website:www.grannysspeedshop.com

...Ordering Information...

'93-'95 3rd gen RX-7 / Chevy LT-1 V-8...

The purpose of this guide is to lay down the necessary tasks in an orderly fashion, to hopefully minimize the time and effort required to pull off a successful COMPLETE conversion.
Often times projects such as this are undertaken without a full understanding of what is involved. Hopefully, this summary of the steps necessary will provide individuals with the insight necessary to evaluate their own abilities, and help them come up with accurate estimates for both time and cost. Most hot rodder types will not need these instructions, but if they encounter a problem at some point, it's nice to know that helpful information is a close as their computer. This is a very easy swap that can be executed successfully by the average shade tree mechanic. No special mechanical skills or tools are required.

Many, if not most of the steps described here, are the same regardless of the engine choice. Injected engines such as the TBI, TPI, Vortec and LT1 will differ mostly with regards to electrical connections and fuel system plumbing. The main mechanical components and basic proceedures are generally the same.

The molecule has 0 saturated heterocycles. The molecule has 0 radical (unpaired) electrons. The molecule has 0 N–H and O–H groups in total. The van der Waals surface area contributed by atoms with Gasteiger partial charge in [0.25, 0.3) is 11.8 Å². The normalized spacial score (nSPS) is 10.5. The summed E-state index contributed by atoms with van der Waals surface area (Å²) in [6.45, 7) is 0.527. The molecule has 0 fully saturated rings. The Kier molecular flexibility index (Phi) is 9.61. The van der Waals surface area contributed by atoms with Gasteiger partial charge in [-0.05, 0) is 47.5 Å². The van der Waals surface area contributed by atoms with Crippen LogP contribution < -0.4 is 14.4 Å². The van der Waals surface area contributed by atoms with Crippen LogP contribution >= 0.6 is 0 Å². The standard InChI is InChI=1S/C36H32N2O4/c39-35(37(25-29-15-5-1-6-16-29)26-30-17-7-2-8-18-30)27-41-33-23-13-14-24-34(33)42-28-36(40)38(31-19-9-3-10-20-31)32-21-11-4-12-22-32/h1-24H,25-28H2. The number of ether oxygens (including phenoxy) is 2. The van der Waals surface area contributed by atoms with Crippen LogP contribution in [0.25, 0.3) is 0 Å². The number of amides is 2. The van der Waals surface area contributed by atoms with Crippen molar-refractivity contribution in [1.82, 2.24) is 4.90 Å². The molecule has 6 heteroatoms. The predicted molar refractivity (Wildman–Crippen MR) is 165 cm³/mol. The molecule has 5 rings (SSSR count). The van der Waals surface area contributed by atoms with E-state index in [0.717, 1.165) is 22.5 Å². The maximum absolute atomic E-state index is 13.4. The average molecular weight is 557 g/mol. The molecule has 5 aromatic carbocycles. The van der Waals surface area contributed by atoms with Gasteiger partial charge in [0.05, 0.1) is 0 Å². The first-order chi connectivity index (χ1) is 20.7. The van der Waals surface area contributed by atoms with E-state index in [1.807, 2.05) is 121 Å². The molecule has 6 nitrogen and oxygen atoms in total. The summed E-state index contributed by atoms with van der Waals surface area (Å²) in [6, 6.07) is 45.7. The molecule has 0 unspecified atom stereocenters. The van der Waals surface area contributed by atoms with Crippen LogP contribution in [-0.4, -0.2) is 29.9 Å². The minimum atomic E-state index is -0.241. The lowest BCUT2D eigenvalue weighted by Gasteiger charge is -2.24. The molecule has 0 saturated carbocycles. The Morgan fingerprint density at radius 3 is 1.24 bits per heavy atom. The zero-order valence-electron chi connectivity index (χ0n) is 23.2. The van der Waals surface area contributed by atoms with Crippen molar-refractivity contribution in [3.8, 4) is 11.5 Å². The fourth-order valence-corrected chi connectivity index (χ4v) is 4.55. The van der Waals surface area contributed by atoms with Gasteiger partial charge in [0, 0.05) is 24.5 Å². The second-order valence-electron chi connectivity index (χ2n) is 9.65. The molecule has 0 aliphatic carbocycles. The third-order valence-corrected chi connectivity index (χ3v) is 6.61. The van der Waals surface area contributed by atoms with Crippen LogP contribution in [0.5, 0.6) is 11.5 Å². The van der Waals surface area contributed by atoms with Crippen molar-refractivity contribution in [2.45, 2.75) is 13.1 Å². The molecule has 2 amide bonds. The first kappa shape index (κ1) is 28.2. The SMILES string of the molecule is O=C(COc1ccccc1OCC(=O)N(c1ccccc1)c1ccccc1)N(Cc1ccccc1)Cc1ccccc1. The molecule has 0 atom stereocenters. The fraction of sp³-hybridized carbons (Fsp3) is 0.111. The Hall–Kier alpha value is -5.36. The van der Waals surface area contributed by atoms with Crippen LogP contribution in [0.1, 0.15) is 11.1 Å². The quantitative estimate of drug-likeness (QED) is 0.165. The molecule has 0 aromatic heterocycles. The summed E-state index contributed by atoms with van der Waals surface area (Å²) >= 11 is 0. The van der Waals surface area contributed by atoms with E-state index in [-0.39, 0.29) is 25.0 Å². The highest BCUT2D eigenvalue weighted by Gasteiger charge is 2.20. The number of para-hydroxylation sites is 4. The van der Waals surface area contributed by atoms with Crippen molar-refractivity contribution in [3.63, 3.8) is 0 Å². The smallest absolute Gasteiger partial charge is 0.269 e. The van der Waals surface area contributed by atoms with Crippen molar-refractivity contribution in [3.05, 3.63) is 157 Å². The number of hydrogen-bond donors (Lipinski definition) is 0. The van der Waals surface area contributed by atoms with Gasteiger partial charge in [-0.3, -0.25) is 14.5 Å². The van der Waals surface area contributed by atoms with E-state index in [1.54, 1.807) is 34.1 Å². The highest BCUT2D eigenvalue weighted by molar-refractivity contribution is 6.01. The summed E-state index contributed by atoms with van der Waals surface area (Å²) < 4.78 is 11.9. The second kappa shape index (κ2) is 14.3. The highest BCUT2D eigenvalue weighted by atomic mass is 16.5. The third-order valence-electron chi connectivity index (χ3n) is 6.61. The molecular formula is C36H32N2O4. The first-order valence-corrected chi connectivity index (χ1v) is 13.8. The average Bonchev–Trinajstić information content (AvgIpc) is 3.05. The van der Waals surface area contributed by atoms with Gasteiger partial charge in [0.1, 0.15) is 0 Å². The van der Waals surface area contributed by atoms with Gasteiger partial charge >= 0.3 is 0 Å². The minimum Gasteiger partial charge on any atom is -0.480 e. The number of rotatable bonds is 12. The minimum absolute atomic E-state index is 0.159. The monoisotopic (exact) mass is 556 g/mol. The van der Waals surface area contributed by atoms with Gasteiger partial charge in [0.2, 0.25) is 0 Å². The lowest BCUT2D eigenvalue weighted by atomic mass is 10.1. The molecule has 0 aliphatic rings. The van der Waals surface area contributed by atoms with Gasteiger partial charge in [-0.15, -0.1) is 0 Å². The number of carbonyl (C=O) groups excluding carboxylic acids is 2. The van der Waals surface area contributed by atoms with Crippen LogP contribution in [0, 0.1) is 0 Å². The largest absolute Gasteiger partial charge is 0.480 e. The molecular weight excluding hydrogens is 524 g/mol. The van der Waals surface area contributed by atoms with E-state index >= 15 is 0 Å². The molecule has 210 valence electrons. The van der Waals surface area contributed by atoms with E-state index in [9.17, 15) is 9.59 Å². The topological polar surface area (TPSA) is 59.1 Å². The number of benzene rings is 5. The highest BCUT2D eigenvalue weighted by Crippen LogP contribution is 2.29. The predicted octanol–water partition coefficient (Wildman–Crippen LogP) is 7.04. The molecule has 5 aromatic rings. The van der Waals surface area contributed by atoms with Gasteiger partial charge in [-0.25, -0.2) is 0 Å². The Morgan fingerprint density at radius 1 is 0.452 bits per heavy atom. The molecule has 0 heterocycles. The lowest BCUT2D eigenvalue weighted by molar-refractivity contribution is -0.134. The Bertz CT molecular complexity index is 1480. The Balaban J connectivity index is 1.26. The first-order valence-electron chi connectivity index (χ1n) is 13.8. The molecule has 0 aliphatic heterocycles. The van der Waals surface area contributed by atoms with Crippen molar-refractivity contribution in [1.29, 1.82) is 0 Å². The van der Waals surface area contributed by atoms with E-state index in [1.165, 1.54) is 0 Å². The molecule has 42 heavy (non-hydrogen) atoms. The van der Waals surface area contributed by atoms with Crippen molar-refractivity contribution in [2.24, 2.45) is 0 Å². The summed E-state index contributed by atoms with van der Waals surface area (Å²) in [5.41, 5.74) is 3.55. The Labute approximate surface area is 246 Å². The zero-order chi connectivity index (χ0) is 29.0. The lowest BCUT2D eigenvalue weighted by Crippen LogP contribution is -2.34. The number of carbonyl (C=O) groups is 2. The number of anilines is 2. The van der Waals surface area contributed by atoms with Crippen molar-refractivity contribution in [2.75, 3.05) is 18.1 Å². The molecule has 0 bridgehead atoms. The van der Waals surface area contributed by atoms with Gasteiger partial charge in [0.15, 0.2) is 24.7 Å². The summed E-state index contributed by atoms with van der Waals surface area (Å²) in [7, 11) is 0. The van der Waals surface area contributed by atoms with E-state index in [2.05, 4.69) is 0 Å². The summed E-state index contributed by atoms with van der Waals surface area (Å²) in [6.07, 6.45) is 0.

If you would like more info on completing a smog legal conversion in California, CLICK HERE

Additions and corrections to this guide are encouraged, and will hopefully result in an evolutionary process that will eventually include EVERY detail required, right down to the wrench type, sizes, torque specifications and parts required to carry out each individual step.

...Realistic Expectations...

Effects On Maintenence & Reliability...
...If you already own a 3rd gen RX-7, then you already know about the rotaryís high maintenance requirements, have probably heard many stories about dealer service departments that lack proper training on rotary engines, and chances are, your beautiful sub 100k mile RX-7 is probably on itís 2nd or 3rd engine by now. These cars have not been sold in the US for over 5 years now, and replacement parts are getting scarce.